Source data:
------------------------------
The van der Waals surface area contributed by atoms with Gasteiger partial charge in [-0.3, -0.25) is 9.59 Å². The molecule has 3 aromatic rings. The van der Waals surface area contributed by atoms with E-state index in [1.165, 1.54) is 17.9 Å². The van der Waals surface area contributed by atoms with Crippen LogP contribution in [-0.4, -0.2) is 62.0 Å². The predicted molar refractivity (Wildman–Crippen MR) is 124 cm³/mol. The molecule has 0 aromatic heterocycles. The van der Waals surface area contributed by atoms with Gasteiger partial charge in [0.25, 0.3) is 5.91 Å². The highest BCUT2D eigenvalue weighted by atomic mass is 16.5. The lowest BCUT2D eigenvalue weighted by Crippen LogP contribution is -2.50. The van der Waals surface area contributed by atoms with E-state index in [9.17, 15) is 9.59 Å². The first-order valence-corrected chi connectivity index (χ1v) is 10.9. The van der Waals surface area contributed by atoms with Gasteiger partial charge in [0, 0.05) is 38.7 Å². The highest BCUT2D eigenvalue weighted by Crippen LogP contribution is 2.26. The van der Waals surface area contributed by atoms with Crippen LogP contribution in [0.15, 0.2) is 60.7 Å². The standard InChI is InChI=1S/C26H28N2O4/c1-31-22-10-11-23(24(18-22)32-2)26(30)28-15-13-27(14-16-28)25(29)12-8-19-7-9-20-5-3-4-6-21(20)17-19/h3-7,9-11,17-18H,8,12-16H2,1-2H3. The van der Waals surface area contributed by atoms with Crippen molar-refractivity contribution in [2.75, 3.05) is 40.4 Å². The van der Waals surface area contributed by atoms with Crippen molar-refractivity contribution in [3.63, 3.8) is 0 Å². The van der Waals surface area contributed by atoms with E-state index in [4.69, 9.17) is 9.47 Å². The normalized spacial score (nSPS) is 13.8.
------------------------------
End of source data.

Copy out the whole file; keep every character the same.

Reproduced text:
The van der Waals surface area contributed by atoms with Gasteiger partial charge in [-0.3, -0.25) is 9.59 Å². The molecule has 3 aromatic rings. The van der Waals surface area contributed by atoms with E-state index in [1.165, 1.54) is 17.9 Å². The van der Waals surface area contributed by atoms with Crippen LogP contribution in [-0.4, -0.2) is 62.0 Å². The predicted molar refractivity (Wildman–Crippen MR) is 124 cm³/mol. The molecule has 0 aromatic heterocycles. The van der Waals surface area contributed by atoms with Gasteiger partial charge in [0.25, 0.3) is 5.91 Å². The highest BCUT2D eigenvalue weighted by atomic mass is 16.5. The lowest BCUT2D eigenvalue weighted by Crippen LogP contribution is -2.50. The van der Waals surface area contributed by atoms with E-state index in [9.17, 15) is 9.59 Å². The first-order valence-corrected chi connectivity index (χ1v) is 10.9. The van der Waals surface area contributed by atoms with Gasteiger partial charge in [0, 0.05) is 38.7 Å². The highest BCUT2D eigenvalue weighted by Crippen LogP contribution is 2.26. The van der Waals surface area contributed by atoms with Crippen LogP contribution in [0.15, 0.2) is 60.7 Å². The standard InChI is InChI=1S/C26H28N2O4/c1-31-22-10-11-23(24(18-22)32-2)26(30)28-15-13-27(14-16-28)25(29)12-8-19-7-9-20-5-3-4-6-21(20)17-19/h3-7,9-11,17-18H,8,12-16H2,1-2H3. The van der Waals surface area contributed by atoms with Crippen molar-refractivity contribution in [2.75, 3.05) is 40.4 Å². The van der Waals surface area contributed by atoms with Crippen molar-refractivity contribution in [3.63, 3.8) is 0 Å². The van der Waals surface area contributed by atoms with E-state index in [4.69, 9.17) is 9.47 Å². The normalized spacial score (nSPS) is 13.8.